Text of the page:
I don't know much about the Unification Church from a theological standpoint, but I have a Christian Scientist in the immediate family and can say from experience that if the Moonies are any kookier than CSers, they have to work at it pretty hard. But no one calls The Christian Science Monitor a mouthpiece, even though their organizational ties are much, much closer.

James Elliott said...

You'll have to explain how your attack on the NY Times is anything other than the same kind of trope you accuse me of using (correctly, I might add).

I'll grant that the NY Times op-ed page is largely useless. I enjoy Krugman, Herbert, and Kristof, but the editors are frankly disappointing. The same is occurring at the LA Times, ever since they were bought out. The only time I enjoy their op-eds is on Fridays, when I get to scream and curse at David Gelertner and cheer on Jonathan Chait.

In terms of sheer journalism, the NY Times, the Wall Street Journal, the LA Times, the Washington Post, and the Christian Science Monitor are by far the five most superior. Back when I was toying with journalism as a profession, my professors and editors told me to always always always read those five.

Knight Ridder has an excellent Washington Bureau, as well. Worth checking out.

Hunter Baker said...

Something else has occurred to me in the midst of this mess. Why was Joe Wilson ever a great source to determine whether the uranium story was true in the first place. He went on an expensed, but unpaid junket to find out. That's a mission with a pretty strong investment behind it. About as crafty as an international phone call. Yet, he returns to accuse the administration of lying. As if he could with any authority be sure it was so!

Kathy Hutchins said...

In terms of sheer journalism, the NY Times, the Wall Street Journal, the LA Times, the Washington Post, and the Christian Science Monitor are by far the five most superior.

Here I simply have to disagree with you, and I base my position on the increasingly shoddy, sloppy, blinkered nature of reporting at the NYT. I don't base my assessment of a daily paper on the editorial page. I can get opinion many, many places, and most of them are more convenient and timely than the daily paper. I need a daily paper to deliver news to me, and for at least two years the NYT is has been falling behind the Post in this regard. The NYT's problem is no longer just bias or spin -- their reporters are lazy, and some of them seem to border on illiterate. Their editorial layers have lost the ability to see when they are pursuing matters of no interest to the readership, and no longer exert discipline on the reporters.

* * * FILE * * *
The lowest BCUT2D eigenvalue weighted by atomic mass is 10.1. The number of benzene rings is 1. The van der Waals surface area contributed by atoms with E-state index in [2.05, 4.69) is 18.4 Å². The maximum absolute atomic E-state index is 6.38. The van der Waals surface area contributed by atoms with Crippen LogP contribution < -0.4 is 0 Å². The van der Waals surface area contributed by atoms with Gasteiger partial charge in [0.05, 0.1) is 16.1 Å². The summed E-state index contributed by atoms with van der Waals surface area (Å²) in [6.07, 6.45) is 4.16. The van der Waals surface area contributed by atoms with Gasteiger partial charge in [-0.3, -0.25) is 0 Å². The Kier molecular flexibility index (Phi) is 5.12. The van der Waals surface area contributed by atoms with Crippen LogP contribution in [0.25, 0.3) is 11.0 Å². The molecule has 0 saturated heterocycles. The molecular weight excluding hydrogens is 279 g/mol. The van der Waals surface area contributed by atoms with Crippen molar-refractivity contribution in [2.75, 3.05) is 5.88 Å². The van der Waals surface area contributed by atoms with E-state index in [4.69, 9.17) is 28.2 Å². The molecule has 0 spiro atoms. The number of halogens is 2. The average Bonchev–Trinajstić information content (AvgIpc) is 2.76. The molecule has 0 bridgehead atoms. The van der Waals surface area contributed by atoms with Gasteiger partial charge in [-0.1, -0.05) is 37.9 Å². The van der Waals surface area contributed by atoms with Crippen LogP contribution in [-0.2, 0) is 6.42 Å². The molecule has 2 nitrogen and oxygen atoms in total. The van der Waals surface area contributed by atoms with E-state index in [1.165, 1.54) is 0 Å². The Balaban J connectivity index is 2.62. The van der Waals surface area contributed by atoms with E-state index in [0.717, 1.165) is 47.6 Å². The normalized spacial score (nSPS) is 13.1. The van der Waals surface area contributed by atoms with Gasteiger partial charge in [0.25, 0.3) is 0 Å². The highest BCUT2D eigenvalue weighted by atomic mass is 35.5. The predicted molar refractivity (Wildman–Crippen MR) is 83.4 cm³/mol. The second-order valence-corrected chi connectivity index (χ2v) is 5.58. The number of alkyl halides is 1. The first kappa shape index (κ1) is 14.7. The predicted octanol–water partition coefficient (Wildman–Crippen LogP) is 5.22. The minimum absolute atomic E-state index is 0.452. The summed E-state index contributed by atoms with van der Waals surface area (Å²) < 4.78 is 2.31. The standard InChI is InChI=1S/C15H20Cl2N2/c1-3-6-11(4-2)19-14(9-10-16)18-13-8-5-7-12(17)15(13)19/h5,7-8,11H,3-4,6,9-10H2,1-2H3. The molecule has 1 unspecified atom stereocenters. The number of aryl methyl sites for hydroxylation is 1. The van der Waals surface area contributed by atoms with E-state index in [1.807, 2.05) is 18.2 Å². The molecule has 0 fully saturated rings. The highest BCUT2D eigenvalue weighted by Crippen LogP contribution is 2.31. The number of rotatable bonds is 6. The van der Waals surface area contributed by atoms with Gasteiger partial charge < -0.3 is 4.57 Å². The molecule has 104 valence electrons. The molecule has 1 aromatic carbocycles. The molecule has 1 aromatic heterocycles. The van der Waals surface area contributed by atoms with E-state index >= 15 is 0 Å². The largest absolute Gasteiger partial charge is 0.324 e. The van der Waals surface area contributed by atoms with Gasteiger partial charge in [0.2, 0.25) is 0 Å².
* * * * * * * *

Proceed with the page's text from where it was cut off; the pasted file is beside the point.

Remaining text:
You can make fun of the Moonies all you like, but they've never had to apologize publicly for employing a Jayson Blair or a Stephen Glass.

Tlaloc said...

"Wilson acknowledged his wife was no longer in an undercover job at the time Novak's column first identified her. "My wife was not a clandestine officer the day that Bob Novak blew her identity," he said."

And when this part is pulled out of context it sounds like an admission on his part but he's made it clear since then it was an ACCUSATION. In other words he's saying on the day she was named she was no longer a covert employee BECAUSE THEY NAMED HER IN A FREAKING NEWSPAPER!